Wednesday 23 January 2019

For proper governance at OCI, the entire board must now step down

Pat Hickey has stepped aside temporarily as OCI president Photo: Steve Humphreys
Pat Hickey has stepped aside temporarily as OCI president Photo: Steve Humphreys
Martina Devlin

Martina Devlin

You could be forgiven for imagining that corporate governance is an outlandish concept that crash-landed on Planet Sport in August, when the Olympic Council of Ireland (OCI) collided with Rio 2016.

Accountability? Strategic planning? Robust internal systems? Clear demarcation of power? Leave that to the wimps. Or so the dismissive attitude stemming from one of Ireland's major sporting bodies suggests.

But corporate governance - a transparent control framework under which organisations operate - is internationally accepted as necessary to safeguard both a business and its stakeholders. Consequently, the wonder isn't that the governance-free OCI is stretched out with broken limbs in the emergency ward. It's that the fault lines in the organisation didn't lead to problems spilling into the public arena before now.

A draft report by Deloitte into the way the OCI is directed paints a picture of a body with shoddy standards. Deficits include no term limits for board members, a lack of transparency, and unsatisfactory oversight of key functions such as auditing and remuneration arrangements.

The report, seen by the 'Irish Times' before publication next week, recommends no member should serve for more than two four-year terms to mitigate against over-dominant leadership.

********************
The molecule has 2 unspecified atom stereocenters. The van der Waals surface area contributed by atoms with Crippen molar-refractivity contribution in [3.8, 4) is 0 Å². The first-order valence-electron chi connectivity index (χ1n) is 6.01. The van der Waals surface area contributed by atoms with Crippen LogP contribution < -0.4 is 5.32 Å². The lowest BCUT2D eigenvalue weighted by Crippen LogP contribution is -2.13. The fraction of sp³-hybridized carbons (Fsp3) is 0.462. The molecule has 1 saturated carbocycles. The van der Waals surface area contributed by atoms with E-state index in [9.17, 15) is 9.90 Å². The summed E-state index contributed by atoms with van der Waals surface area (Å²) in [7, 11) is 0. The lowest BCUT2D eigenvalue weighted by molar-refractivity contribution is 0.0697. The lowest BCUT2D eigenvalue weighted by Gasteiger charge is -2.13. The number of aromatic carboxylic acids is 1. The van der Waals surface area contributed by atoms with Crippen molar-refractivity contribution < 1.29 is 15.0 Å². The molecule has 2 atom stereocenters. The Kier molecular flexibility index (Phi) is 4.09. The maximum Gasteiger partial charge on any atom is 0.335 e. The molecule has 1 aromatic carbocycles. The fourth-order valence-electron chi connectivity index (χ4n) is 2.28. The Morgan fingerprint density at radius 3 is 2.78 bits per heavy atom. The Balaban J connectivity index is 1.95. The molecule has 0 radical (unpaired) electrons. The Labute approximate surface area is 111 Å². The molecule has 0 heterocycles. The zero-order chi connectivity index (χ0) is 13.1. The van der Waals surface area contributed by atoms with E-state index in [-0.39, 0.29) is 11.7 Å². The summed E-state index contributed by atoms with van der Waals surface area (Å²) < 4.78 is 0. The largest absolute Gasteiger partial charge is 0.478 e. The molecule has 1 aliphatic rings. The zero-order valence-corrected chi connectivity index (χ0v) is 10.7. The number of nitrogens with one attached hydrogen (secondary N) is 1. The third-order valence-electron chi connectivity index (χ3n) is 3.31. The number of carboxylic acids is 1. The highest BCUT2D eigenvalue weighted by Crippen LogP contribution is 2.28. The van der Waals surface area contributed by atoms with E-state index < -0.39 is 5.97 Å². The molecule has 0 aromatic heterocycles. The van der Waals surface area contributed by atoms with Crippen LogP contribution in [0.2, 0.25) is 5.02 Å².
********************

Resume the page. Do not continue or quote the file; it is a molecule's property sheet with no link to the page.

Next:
Which leads us to Pat Hickey, kingpin for almost 30 years, although he has stepped aside temporarily as OCI president while on bail in Brazil facing allegations of ticket-touting, which he rejects. Absolute monarchs have ruled for shorter terms than him. Such an extensive span is contrary to best practice because it allows for unfettered decision-making powers, and prevents the emergence of new blood to refresh an organisation.

But we knew that before he flew to Brazil. So why has it taken a ticket-scalping scandal, lowering Ireland's good name in the sporting world, to focus attention on the OCI's slack approach to governance?

This is a failure hidden in plain sight.

Mr Hickey's protracted reign has been in the public domain, as has the tenure of other board members. (Five of them have been in situ for 19 years or more.) Mr Hickey, we must remember, denies all criminal charges in Brazil and should be regarded as innocent unless the case against him is proven.

From the tenor of the Deloitte report, it would appear the OCI has a calcified board unable or unwilling to challenge an over-dominant president. They are jointly responsible for various failures, including that lack of transparency outlined in the report. The bottom line is that good governance is the board's responsibility. Its members have not fulfilled their duty and every last one of them must step down. Their performance has been abysmal. Ignorance is no defence for poor stewardship.

OCI vice-president John Delaney and honorary treasurer Kevin Kilty both resigned this week, in a move which must be viewed in the context of the Deloitte report. Their former colleagues should follow this lead rather than delay the inevitable.